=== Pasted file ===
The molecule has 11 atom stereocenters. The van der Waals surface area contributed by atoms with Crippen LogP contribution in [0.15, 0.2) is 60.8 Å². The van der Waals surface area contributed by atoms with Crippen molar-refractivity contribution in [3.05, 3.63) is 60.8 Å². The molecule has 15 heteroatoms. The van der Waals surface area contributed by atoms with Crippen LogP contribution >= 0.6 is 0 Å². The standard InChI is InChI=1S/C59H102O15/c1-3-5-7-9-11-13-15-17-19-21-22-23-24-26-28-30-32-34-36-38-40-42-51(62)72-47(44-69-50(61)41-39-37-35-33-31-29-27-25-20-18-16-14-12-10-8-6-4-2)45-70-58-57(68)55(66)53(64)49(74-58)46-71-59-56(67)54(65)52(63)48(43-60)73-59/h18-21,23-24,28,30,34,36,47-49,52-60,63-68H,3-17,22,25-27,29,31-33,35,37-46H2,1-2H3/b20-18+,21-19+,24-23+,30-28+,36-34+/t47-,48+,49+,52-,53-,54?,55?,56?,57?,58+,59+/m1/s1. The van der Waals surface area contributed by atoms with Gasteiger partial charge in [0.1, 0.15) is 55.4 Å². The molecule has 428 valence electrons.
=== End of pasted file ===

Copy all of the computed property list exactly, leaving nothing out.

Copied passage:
The molecule has 11 atom stereocenters. The van der Waals surface area contributed by atoms with Crippen LogP contribution in [0.15, 0.2) is 60.8 Å². The van der Waals surface area contributed by atoms with Crippen molar-refractivity contribution in [3.05, 3.63) is 60.8 Å². The molecule has 15 heteroatoms. The van der Waals surface area contributed by atoms with Crippen LogP contribution >= 0.6 is 0 Å². The standard InChI is InChI=1S/C59H102O15/c1-3-5-7-9-11-13-15-17-19-21-22-23-24-26-28-30-32-34-36-38-40-42-51(62)72-47(44-69-50(61)41-39-37-35-33-31-29-27-25-20-18-16-14-12-10-8-6-4-2)45-70-58-57(68)55(66)53(64)49(74-58)46-71-59-56(67)54(65)52(63)48(43-60)73-59/h18-21,23-24,28,30,34,36,47-49,52-60,63-68H,3-17,22,25-27,29,31-33,35,37-46H2,1-2H3/b20-18+,21-19+,24-23+,30-28+,36-34+/t47-,48+,49+,52-,53-,54?,55?,56?,57?,58+,59+/m1/s1. The van der Waals surface area contributed by atoms with Gasteiger partial charge in [0.1, 0.15) is 55.4 Å². The molecule has 428 valence electrons.